Coincidentally, Originally called Beauchamp Cottages, the Villas were designed and built by John Mason, one of Kibworth's most celebrated builders. With his family, the Masons became a local building 'dynasty'. John Mason and his immediate family lived at No 11 and his son, Edward Woodford Mason, also a builder, lived at No 10. The inheritors of Edward's estate gave the Smeeton Road recreation ground land to the village.
Thomas Barfield became the first Honorary Secretary of the Leicester Society of Artists, and it was Samuel Perkins Pick, by then an architect in his own right, who chaired the inaugural meeting at Thomas Barfield's studio in Victoria Chambers, Gallowtree Gate on 28 December 1880.
His architectural Legacy
The County Mental Hospital (later known as Carlton Hayes Hospital) at Narborough (1904-07).
Extensions to the Leicester Royal Infirmary.
The Leicestershire and Rutland Lunatic Asylum (now the Fielding Johnson Building of the University of Leicester),
The Borough Mental Hospital (The Towers Hospital).
Leicester's Technical and Art schools (now the Hawthorn Building of De Montfort University).
The Midlands Agricultural and Dairy College (1895; today the University of Nottingham's Sutton Bonington Campus) at Kingston on Soar, Nottinghamshire.
Extensions to the Royal Hampshire County Hospital, Winchester.
Major extensions to Addenbrooke's Hospital, Cambridge.
Major extensions to the Coppice Mental Hospital, Nottingham.
St Michael and All Angels Church, Knighton, Leicester (1897-98) (Demolished)
St Philip's Church, Evington Road, Leicester.
The War Memorial, Quorn. (1921).
The Hawthorn Building, The Newarke, Leicester
'Mr. Pick's work as an architect was marked by a strong individuality, guided by practical common-sense. With him, the first object of a building was to fulfil the purpose for which it was intended. With wastefulness and pretentiousness, and with the sacrifice of plan to a would-be striking elevation, he'had no sympathy.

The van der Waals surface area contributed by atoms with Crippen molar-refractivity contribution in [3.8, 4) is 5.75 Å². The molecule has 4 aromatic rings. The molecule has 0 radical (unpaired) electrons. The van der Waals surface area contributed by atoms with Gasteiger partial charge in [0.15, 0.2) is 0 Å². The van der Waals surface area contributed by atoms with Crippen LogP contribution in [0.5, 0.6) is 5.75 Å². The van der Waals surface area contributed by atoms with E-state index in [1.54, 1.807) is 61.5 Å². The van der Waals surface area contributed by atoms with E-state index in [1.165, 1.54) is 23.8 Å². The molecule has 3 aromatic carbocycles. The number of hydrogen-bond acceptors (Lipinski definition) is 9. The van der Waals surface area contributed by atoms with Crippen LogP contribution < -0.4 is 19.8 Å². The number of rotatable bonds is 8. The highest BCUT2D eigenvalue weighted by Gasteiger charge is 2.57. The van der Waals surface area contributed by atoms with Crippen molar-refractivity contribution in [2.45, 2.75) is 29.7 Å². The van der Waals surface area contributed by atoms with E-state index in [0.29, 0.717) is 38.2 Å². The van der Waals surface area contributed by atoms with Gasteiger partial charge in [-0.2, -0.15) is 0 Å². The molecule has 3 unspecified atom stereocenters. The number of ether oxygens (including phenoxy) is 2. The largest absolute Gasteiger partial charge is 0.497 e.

Those whose daily work lies in his buildings bear warm testimony to the practical convenience of their arrangement. Mr. Benjamin Fletcher, the headmaster of the School of Art, calls attention to the qualities of excellent lighting and disposition of rooms which make it a very easy building to work in and manage, and to the combination of simplicity of plan with provision for the most complex requirements and for future development.
At the same time general effect was not overlooked, and the building has a large spaciousness which is not so much a matter of actual size as a result of the architect's individual spirit manifested in his work.'
A. Hamilton Thompson (1919).
'A striking instance (of Pick's craftsmanship) in a quite different style, is the front of the Marquis Wellington inn in London Road, an object-lesson of the resourceful invention which plays freely with its models and creates from them something new.
A. Hamilton Thompson (1919).
'His bank in Leicester, which shows his powers of design at their best, bears testimony to his assimilation of developed Renaissance architecture and to his power of expressing its principles in terms of his own. This originality of accent marks all he did.'
A. Hamilton Thompson (1919).
Artistic Influences - Harry Ward and John Fulleylove R.I
Several biographical sources state that 'whilst at school' or 'whilst being educated', Samuel was introduced to Leicestershire topographical artists Harry Ward and John Fullylove RI, and that they travelled together widely, gaining a broader understanding of architectural styles.
Relatively little is known about Harry Ward. He was born in Smeeton Westerby, which is just one field distant from Kibworth, and until the age of fiteeen, attended a private school in that village run by a Mr Buzzard.
A family by the name of Ward were licensees of the King's Head pub in the village but it is not confirmed that Harry was from that family.
Harry was apprenticed to R & J Kemp, a firm of Leicester drapers who ran a shop near the White Swan Inn in Leicester's Market Place. He left to pursue his ambition to become a full-time artist, supported by his parents who by then had moved to Leicester.
It seems that Harry Ward died at an early age before his work gained the respect it deserved.
Sources, references & acknowledgements
Leicester Literary & Philisophical Society. (Brief biographies of past presidents). Website accessed 30/09/20.
Pick Everard Ltd. Website accessed 30/09/20.
Transactions of the Leicestershire Archaeological & Historical Society (Vol 13, 1919, pp 401-405). Obituary of Samuel Perkins Pick by A.Hamilton Thompson.
Kibworth History Society website. Accessed 03/10/20.
KIbworth Villages website. Accessed 05/10/20.
Smeeton Westerby Parish Council website. Accessed 05/10/20.